They include commands to recognise Jesus in the neediest, in the poor, in the sick, in the marginalised; even in the criminal on the cross, in every one. They contain an invitation to be agents of healing and reconciliation in a broken and divided world. There is nothing explicit about any of this in the Ten Commandments. A good Christian is not just a law-abiding person taking care of oneself. He/she is a loving, caring person reaching out to others in love and service.
At the Last Supper Jesus tells the disciples that he will be leaving them and moving away. This did pain the disciples for they had placed their trust in him. Today he reassures them that they will not be left alone. They will require support and help to keep those commandments of Jesus. “I shall ask the Father and he will give you another Advocate to be with you for ever, the Spirit of truth.” The word translated ‘Advocate’ here is in Greek parakletos, from which comes ‘Paraclete’ in our older translations of the Bible.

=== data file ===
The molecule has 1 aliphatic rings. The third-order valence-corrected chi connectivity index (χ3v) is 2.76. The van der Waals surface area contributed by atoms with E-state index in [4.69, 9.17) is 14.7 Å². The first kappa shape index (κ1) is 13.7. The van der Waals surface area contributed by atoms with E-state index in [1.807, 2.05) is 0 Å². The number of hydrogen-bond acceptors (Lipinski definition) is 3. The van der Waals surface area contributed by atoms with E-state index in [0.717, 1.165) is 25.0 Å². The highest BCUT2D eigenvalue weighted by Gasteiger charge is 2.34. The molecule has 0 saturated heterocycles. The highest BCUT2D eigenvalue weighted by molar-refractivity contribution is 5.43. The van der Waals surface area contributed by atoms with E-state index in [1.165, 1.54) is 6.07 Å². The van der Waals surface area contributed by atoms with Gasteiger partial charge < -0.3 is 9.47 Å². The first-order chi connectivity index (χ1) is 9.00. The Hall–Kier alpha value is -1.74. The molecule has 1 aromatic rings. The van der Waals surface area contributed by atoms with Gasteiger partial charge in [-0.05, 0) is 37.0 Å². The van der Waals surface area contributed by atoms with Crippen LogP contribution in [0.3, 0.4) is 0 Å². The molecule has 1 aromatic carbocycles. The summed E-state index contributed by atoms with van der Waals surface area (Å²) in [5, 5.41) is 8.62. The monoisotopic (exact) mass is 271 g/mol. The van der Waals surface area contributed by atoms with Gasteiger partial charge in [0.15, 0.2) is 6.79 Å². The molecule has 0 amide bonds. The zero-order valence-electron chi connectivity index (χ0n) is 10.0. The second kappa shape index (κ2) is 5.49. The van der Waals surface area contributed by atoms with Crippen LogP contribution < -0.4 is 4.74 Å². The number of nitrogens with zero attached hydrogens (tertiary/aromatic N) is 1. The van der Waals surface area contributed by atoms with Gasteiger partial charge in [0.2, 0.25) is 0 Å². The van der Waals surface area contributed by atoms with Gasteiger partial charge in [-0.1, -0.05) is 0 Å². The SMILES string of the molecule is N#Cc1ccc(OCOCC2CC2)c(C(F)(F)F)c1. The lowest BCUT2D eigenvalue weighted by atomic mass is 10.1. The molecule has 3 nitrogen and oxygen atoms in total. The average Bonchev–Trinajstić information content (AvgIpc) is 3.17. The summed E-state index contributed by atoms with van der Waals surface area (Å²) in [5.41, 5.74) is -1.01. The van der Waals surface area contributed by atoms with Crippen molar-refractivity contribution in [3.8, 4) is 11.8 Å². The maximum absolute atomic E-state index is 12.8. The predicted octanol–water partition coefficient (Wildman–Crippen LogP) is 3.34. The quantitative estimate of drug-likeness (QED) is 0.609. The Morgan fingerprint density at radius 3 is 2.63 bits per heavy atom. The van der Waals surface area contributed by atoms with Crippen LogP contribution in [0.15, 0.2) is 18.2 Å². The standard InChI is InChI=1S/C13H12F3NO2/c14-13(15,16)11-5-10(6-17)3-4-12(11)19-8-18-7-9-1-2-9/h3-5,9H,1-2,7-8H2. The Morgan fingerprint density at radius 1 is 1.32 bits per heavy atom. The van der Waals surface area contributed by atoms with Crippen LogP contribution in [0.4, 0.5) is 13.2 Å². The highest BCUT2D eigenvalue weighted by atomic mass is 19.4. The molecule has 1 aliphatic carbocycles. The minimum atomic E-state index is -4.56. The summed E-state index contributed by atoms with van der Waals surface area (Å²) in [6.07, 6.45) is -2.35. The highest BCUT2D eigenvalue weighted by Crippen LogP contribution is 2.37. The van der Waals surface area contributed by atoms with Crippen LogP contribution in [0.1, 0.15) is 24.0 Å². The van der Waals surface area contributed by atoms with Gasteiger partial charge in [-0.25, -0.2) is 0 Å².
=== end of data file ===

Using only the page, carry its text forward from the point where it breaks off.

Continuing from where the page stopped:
The word Paraclete refers to someone who comes to stand by us and protect and gives us support. The term is equivalent to a defence lawyer in a court of law, or an expert who comes in to solve a problem. It is a person who gives us courage to face great difficulties or a person who comforts us in difficult situations. Hence the Biblical meaning of Helper, Advocate, Protector, Comforter, and Consoler is more appropriate. All the above meanings are applicable to the Spirit of truth that Jesus promises to send on his disciples to be with them in all the trials them and the Church will face. This advocate is the Spirit of truth, not in a narrow dogmatic sense, but in the sense that he communicates a vision of life that is totally in harmony with the vision of God himself and of Jesus.